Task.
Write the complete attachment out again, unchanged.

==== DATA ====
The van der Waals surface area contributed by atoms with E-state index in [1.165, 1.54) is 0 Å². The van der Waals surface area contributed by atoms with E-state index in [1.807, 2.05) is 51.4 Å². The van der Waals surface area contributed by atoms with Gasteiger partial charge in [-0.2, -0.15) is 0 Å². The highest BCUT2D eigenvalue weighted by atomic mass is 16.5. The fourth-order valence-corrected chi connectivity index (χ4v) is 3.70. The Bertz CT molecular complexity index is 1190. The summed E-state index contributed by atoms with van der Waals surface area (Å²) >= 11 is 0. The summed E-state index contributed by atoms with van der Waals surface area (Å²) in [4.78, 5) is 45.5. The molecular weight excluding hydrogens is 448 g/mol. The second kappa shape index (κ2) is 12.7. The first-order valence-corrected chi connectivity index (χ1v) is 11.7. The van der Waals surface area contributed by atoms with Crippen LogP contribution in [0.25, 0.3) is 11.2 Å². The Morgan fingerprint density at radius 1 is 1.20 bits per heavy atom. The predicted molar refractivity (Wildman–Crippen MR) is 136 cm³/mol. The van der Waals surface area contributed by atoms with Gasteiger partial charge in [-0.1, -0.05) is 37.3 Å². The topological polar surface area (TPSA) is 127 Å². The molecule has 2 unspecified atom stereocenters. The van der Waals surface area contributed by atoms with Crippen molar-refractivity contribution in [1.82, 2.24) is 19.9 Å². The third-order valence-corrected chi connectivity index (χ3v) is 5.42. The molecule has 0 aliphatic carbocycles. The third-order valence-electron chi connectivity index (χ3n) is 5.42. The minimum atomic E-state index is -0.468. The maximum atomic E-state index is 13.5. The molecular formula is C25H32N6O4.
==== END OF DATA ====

The van der Waals surface area contributed by atoms with E-state index in [1.165, 1.54) is 0 Å². The van der Waals surface area contributed by atoms with E-state index in [1.807, 2.05) is 51.4 Å². The van der Waals surface area contributed by atoms with Gasteiger partial charge in [-0.2, -0.15) is 0 Å². The highest BCUT2D eigenvalue weighted by atomic mass is 16.5. The fourth-order valence-corrected chi connectivity index (χ4v) is 3.70. The Bertz CT molecular complexity index is 1190. The summed E-state index contributed by atoms with van der Waals surface area (Å²) >= 11 is 0. The summed E-state index contributed by atoms with van der Waals surface area (Å²) in [4.78, 5) is 45.5. The molecular weight excluding hydrogens is 448 g/mol. The second kappa shape index (κ2) is 12.7. The first-order valence-corrected chi connectivity index (χ1v) is 11.7. The van der Waals surface area contributed by atoms with Crippen LogP contribution in [0.25, 0.3) is 11.2 Å². The Morgan fingerprint density at radius 1 is 1.20 bits per heavy atom. The predicted molar refractivity (Wildman–Crippen MR) is 136 cm³/mol. The van der Waals surface area contributed by atoms with Gasteiger partial charge in [-0.1, -0.05) is 37.3 Å². The topological polar surface area (TPSA) is 127 Å². The molecule has 2 unspecified atom stereocenters. The van der Waals surface area contributed by atoms with Crippen molar-refractivity contribution in [1.82, 2.24) is 19.9 Å². The third-order valence-corrected chi connectivity index (χ3v) is 5.42. The molecule has 0 aliphatic carbocycles. The third-order valence-electron chi connectivity index (χ3n) is 5.42. The minimum atomic E-state index is -0.468. The maximum atomic E-state index is 13.5. The molecular formula is C25H32N6O4.